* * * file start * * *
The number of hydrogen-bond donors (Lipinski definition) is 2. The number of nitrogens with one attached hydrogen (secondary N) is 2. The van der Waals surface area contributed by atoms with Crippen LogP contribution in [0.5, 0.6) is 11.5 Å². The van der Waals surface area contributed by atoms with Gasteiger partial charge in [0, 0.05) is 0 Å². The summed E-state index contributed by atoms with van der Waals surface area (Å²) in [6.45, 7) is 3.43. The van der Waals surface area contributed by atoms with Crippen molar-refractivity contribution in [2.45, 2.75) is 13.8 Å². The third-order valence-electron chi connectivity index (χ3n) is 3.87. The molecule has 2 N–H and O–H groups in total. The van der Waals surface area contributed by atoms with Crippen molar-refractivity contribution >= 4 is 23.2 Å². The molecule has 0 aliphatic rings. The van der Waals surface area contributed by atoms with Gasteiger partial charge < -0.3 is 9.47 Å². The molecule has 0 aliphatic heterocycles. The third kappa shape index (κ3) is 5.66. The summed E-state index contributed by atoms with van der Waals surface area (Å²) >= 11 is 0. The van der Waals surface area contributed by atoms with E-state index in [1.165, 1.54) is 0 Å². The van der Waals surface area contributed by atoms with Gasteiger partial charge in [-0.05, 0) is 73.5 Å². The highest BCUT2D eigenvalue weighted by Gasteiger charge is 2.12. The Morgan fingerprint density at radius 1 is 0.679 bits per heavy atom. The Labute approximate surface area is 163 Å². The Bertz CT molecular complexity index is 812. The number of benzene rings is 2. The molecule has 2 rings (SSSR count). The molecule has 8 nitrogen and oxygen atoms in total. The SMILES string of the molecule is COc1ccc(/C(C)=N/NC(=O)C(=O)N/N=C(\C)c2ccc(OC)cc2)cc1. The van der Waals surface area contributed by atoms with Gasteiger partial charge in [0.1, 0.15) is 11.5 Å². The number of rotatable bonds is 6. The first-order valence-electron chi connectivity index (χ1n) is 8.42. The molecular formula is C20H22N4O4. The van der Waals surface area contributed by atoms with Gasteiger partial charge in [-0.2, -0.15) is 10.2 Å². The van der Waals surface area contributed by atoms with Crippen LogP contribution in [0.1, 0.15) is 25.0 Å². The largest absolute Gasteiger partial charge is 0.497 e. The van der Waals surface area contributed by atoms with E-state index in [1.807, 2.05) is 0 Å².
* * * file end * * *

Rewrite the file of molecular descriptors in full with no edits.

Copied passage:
The number of hydrogen-bond donors (Lipinski definition) is 2. The number of nitrogens with one attached hydrogen (secondary N) is 2. The van der Waals surface area contributed by atoms with Crippen LogP contribution in [0.5, 0.6) is 11.5 Å². The van der Waals surface area contributed by atoms with Gasteiger partial charge in [0, 0.05) is 0 Å². The summed E-state index contributed by atoms with van der Waals surface area (Å²) in [6.45, 7) is 3.43. The van der Waals surface area contributed by atoms with Crippen molar-refractivity contribution in [2.45, 2.75) is 13.8 Å². The third-order valence-electron chi connectivity index (χ3n) is 3.87. The molecule has 2 N–H and O–H groups in total. The van der Waals surface area contributed by atoms with Crippen molar-refractivity contribution >= 4 is 23.2 Å². The molecule has 0 aliphatic rings. The van der Waals surface area contributed by atoms with Gasteiger partial charge < -0.3 is 9.47 Å². The molecule has 0 aliphatic heterocycles. The third kappa shape index (κ3) is 5.66. The summed E-state index contributed by atoms with van der Waals surface area (Å²) >= 11 is 0. The van der Waals surface area contributed by atoms with E-state index in [1.165, 1.54) is 0 Å². The van der Waals surface area contributed by atoms with Gasteiger partial charge in [-0.05, 0) is 73.5 Å². The highest BCUT2D eigenvalue weighted by Gasteiger charge is 2.12. The Morgan fingerprint density at radius 1 is 0.679 bits per heavy atom. The Labute approximate surface area is 163 Å². The Bertz CT molecular complexity index is 812. The number of benzene rings is 2. The molecule has 2 rings (SSSR count). The molecule has 8 nitrogen and oxygen atoms in total. The SMILES string of the molecule is COc1ccc(/C(C)=N/NC(=O)C(=O)N/N=C(\C)c2ccc(OC)cc2)cc1. The van der Waals surface area contributed by atoms with Gasteiger partial charge in [0.1, 0.15) is 11.5 Å². The number of rotatable bonds is 6. The first-order valence-electron chi connectivity index (χ1n) is 8.42. The molecular formula is C20H22N4O4. The van der Waals surface area contributed by atoms with Gasteiger partial charge in [-0.2, -0.15) is 10.2 Å². The van der Waals surface area contributed by atoms with Crippen LogP contribution in [0.1, 0.15) is 25.0 Å². The largest absolute Gasteiger partial charge is 0.497 e. The van der Waals surface area contributed by atoms with E-state index in [1.807, 2.05) is 0 Å².